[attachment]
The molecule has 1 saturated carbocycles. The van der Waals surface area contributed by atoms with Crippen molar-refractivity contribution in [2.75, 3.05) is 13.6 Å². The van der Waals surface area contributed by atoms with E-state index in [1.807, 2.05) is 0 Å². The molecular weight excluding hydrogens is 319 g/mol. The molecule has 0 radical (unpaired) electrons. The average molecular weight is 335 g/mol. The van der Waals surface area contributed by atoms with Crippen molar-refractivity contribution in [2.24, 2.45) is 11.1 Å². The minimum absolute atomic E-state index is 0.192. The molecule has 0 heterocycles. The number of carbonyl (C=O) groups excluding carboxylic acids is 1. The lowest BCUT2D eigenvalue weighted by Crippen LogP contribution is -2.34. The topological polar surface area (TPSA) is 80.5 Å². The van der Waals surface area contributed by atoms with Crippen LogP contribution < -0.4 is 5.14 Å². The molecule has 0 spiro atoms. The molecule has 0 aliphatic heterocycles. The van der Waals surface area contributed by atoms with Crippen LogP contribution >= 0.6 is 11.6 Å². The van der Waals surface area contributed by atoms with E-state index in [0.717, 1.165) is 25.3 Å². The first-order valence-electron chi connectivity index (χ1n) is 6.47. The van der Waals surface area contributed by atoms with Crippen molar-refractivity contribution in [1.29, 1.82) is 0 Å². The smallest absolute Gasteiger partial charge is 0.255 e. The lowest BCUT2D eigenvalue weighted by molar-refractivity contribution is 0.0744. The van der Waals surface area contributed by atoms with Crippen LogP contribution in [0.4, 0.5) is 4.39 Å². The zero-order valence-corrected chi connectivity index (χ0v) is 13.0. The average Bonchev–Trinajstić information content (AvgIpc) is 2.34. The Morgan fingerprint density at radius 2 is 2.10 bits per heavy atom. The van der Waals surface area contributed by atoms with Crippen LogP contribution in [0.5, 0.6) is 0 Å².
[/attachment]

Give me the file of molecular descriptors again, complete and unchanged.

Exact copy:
The molecule has 1 saturated carbocycles. The van der Waals surface area contributed by atoms with Crippen molar-refractivity contribution in [2.75, 3.05) is 13.6 Å². The van der Waals surface area contributed by atoms with E-state index in [1.807, 2.05) is 0 Å². The molecular weight excluding hydrogens is 319 g/mol. The molecule has 0 radical (unpaired) electrons. The average molecular weight is 335 g/mol. The van der Waals surface area contributed by atoms with Crippen molar-refractivity contribution in [2.24, 2.45) is 11.1 Å². The minimum absolute atomic E-state index is 0.192. The molecule has 0 heterocycles. The number of carbonyl (C=O) groups excluding carboxylic acids is 1. The lowest BCUT2D eigenvalue weighted by Crippen LogP contribution is -2.34. The topological polar surface area (TPSA) is 80.5 Å². The van der Waals surface area contributed by atoms with Crippen LogP contribution < -0.4 is 5.14 Å². The molecule has 0 spiro atoms. The molecule has 0 aliphatic heterocycles. The van der Waals surface area contributed by atoms with Crippen LogP contribution >= 0.6 is 11.6 Å². The van der Waals surface area contributed by atoms with E-state index in [0.717, 1.165) is 25.3 Å². The first-order valence-electron chi connectivity index (χ1n) is 6.47. The van der Waals surface area contributed by atoms with Crippen molar-refractivity contribution in [1.29, 1.82) is 0 Å². The smallest absolute Gasteiger partial charge is 0.255 e. The lowest BCUT2D eigenvalue weighted by molar-refractivity contribution is 0.0744. The van der Waals surface area contributed by atoms with Crippen LogP contribution in [0.4, 0.5) is 4.39 Å². The zero-order valence-corrected chi connectivity index (χ0v) is 13.0. The average Bonchev–Trinajstić information content (AvgIpc) is 2.34. The Morgan fingerprint density at radius 2 is 2.10 bits per heavy atom. The van der Waals surface area contributed by atoms with Crippen LogP contribution in [0.5, 0.6) is 0 Å².